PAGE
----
theorizing and experimenting are involved here. Anyway, we know 
very well that exponential is "very" rapidly growing and, 
respectively, logarithm is growing very slowly (practically, the 
double logarithm is bounded by 10 - it is an experimentally true 
universal statement "like" commutativity of addition). Also, 
physicists use only numbers with about 30-40 decimal digits 
(after the point, in the case of micro-physics).  This roughly 
corresponds to the number 2^100. Thus, even this number is 
infeasible if to consider capabilities peoples (or even 
computers).  Depending on various generations of computers we 
can take as infeasible probably even 2^50 or even less. Also 
note that the precision of calculations needed in engineering is 
not necessary to be very high. In a sense we "need not" very big 
numbers at all and these numbers are actually only imaginary 
theoretical fictions having no real (physical) meaning. I think 
there is No precise answer to the question on what is feasible 
and what isn't. It is an essentially *vague* notion which also 
depends on some our concerns.  But this does not mean that it is 
absolutely "irrational".

Second, we know very well (but do not take it into account 
seriously) that induction axiom is sometimes false (the heap 
paradox and the like).  Let me recall also one example which was 
presented by Poincare, but rather, for a different conclusion.  
Equality predicate is non-transitive: Take three pebbles A,B and 
C and weight them by hands. It is quite possible that we will 
find that A = B, B = C, but A \not= C.  Analogously the logical 
implication may be non-transitive. Which is the proper solution 
of these "paradoxes"?  Traditional approach to mathematics gives 
one (advocated by Poincare).  It seems we need also some other, 
more "realistic" solution. All of this evidently should be 
related in some way with the above concept of feasibility. Let 
me interrupt discussion on this topic now until other more 
appropriate occasion.

Third, we may consider formally, as Rohit Parikh did, that there 
is a feasibility predicate F(x) such that F(0) and F(x) => 
F(x+1) is "true", but F(t) is "false" for some primitive 
recursive term t having no free variables. For t = exponential 
tower of the height which is also exponential (just about 
2^1000) Parikh showed that this is "feasibly" consistent with PA 
(where Induction Schema, of course, should not involve F!).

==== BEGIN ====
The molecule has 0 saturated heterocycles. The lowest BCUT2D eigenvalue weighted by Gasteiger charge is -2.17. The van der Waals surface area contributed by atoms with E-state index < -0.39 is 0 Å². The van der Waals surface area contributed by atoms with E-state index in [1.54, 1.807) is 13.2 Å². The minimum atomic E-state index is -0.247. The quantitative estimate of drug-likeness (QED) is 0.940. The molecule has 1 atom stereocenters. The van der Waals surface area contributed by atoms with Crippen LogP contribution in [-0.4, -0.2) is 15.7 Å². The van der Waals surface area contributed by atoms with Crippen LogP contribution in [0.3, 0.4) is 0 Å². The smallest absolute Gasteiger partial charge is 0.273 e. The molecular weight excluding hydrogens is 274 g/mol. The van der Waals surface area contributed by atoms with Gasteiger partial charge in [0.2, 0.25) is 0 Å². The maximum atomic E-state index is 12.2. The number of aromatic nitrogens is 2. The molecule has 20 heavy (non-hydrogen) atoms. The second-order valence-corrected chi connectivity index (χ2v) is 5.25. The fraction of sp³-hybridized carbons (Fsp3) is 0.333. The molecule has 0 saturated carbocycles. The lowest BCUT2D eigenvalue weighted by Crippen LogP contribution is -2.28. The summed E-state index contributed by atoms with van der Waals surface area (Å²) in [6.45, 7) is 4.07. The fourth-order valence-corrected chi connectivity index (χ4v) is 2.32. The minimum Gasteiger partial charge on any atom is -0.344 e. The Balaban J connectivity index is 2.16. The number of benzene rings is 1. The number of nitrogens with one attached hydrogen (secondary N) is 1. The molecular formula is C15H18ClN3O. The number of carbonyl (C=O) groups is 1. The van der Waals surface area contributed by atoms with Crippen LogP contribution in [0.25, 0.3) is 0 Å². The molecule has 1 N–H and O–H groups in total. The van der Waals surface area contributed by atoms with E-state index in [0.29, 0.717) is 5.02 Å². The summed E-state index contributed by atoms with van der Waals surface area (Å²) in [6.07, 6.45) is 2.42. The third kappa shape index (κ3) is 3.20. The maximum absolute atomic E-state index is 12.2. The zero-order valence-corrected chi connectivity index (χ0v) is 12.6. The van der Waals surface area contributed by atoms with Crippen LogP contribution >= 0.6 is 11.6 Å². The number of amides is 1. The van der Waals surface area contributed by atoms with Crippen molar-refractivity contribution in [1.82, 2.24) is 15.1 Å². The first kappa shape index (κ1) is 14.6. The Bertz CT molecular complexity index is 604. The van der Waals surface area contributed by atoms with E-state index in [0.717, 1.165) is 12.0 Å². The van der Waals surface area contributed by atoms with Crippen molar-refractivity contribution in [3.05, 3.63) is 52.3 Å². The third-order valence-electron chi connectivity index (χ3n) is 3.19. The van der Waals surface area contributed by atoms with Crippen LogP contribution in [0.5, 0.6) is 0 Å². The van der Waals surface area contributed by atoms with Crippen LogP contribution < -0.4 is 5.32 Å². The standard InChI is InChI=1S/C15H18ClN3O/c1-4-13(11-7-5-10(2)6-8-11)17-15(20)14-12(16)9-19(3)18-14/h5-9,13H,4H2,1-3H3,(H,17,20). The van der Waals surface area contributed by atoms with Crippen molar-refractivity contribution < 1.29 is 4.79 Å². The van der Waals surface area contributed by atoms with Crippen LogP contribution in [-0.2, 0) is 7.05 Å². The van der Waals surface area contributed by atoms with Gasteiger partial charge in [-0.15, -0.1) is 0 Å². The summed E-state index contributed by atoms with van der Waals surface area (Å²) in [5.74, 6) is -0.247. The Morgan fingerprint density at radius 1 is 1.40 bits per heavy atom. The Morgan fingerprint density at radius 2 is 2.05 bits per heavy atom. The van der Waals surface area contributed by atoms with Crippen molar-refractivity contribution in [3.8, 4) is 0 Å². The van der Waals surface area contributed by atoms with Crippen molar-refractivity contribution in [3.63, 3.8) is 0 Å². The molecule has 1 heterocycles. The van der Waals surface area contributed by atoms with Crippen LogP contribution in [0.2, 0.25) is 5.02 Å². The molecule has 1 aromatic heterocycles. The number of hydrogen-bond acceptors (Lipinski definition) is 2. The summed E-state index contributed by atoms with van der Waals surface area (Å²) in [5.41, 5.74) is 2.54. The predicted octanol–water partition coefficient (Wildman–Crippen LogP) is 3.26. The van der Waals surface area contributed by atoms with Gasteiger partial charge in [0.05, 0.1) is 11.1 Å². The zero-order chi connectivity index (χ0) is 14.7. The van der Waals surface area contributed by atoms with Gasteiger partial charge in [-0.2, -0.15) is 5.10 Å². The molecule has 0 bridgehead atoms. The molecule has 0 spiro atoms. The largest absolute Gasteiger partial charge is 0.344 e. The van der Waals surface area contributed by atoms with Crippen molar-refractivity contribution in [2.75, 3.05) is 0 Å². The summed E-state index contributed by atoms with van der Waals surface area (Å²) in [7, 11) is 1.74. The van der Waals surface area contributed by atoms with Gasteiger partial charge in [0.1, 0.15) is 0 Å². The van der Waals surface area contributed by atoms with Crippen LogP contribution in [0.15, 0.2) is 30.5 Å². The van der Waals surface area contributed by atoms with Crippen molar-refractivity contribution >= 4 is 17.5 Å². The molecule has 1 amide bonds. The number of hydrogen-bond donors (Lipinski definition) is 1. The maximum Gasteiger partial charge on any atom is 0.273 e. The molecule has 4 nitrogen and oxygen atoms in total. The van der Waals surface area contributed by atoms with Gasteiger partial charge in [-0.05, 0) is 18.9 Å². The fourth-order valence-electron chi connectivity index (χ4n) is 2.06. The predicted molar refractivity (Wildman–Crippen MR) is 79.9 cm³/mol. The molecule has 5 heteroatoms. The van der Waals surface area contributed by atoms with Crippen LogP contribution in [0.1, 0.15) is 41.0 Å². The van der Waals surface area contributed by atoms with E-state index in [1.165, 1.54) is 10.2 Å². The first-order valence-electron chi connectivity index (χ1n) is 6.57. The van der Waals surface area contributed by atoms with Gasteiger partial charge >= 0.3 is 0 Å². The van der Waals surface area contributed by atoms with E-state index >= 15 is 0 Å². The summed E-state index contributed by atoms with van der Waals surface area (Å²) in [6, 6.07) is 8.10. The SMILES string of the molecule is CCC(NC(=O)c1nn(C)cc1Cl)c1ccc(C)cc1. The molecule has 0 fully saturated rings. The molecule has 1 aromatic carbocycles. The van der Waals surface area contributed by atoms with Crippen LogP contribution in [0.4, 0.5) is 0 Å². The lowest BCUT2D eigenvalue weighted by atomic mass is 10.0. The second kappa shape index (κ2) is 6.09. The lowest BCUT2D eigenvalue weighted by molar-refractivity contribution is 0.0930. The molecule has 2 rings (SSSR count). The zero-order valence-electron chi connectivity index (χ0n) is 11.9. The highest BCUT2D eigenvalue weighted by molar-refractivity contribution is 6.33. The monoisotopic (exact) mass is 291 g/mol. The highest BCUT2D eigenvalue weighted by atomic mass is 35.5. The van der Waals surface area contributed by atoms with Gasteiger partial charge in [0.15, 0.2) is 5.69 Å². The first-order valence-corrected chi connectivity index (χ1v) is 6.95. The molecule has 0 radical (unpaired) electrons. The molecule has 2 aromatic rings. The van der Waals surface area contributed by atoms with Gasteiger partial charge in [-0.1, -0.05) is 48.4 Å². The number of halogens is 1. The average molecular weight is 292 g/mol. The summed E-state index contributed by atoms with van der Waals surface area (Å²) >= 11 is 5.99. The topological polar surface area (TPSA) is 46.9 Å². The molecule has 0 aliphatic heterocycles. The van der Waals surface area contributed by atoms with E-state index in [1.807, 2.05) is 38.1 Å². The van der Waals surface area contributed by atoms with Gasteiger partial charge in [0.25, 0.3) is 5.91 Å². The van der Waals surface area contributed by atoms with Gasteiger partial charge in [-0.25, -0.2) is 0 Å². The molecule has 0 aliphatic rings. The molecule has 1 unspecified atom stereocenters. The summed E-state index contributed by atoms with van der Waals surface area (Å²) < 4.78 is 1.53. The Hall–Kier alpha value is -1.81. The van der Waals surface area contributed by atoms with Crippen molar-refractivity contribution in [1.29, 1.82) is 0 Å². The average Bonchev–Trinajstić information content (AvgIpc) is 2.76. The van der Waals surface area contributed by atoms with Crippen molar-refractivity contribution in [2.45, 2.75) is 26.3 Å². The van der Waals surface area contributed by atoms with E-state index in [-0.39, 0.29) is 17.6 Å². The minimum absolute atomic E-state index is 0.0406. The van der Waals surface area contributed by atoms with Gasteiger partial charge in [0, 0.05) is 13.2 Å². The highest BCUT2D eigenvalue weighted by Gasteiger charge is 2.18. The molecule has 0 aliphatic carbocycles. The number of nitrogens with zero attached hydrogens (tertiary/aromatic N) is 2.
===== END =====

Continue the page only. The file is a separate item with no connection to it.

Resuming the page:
Thus, it was demonstrated that the concept of feasibility may be 
considered in the framework of a rigorous mathematical 
formalism. Another somewhat different attempt which I did 
(essentially) gives rise to a different, more realistic upper 
bound t for feasible numbers, just to t = 2^1000 (or to 2^100, 
if we believe that this number is infeasible). (Feasible) 
consistency of such formal systems is guaranteed by the physical 
considerations I mentioned above.

One reaction on this formalizations of feasibility may be that 
they are some anomalies which do not deserve much attention.  
Alternatively, we may try to continue going this or some 
analogous way. (This is the work for proof-theorists!) I prefer 
the latter because I do not see a very big fundamental 
difference here with the general mathematical approach:  
formalize what can be formalized, investigate the formalism, try 
to apply it to physics, etc, if possible. Just somewhat new, but 
still rigorous mathematics. No mystery at all!

Finally, there may be the following objection: consistency of 
mentioned above formalizations of feasibility concept is based 
again on the intuitive concept of feasibility; is not this a 
vicious circle? My answer is "NO", because the initial intuitive 
concept is very primitive in comparison with what we get as 
formalized. There are formally deduced some inexpected, (but 
technically rather simple) theorems on feasible numbers which it 
was difficult even to imagine to hold a priori. Now our vague, 
amoeba-like intuition on feasibility becomes organized,  
regulated and strengthened by the formalism. This is the general 
valuable outcome of *any* reasonable formalization.

Vladimir Sazonov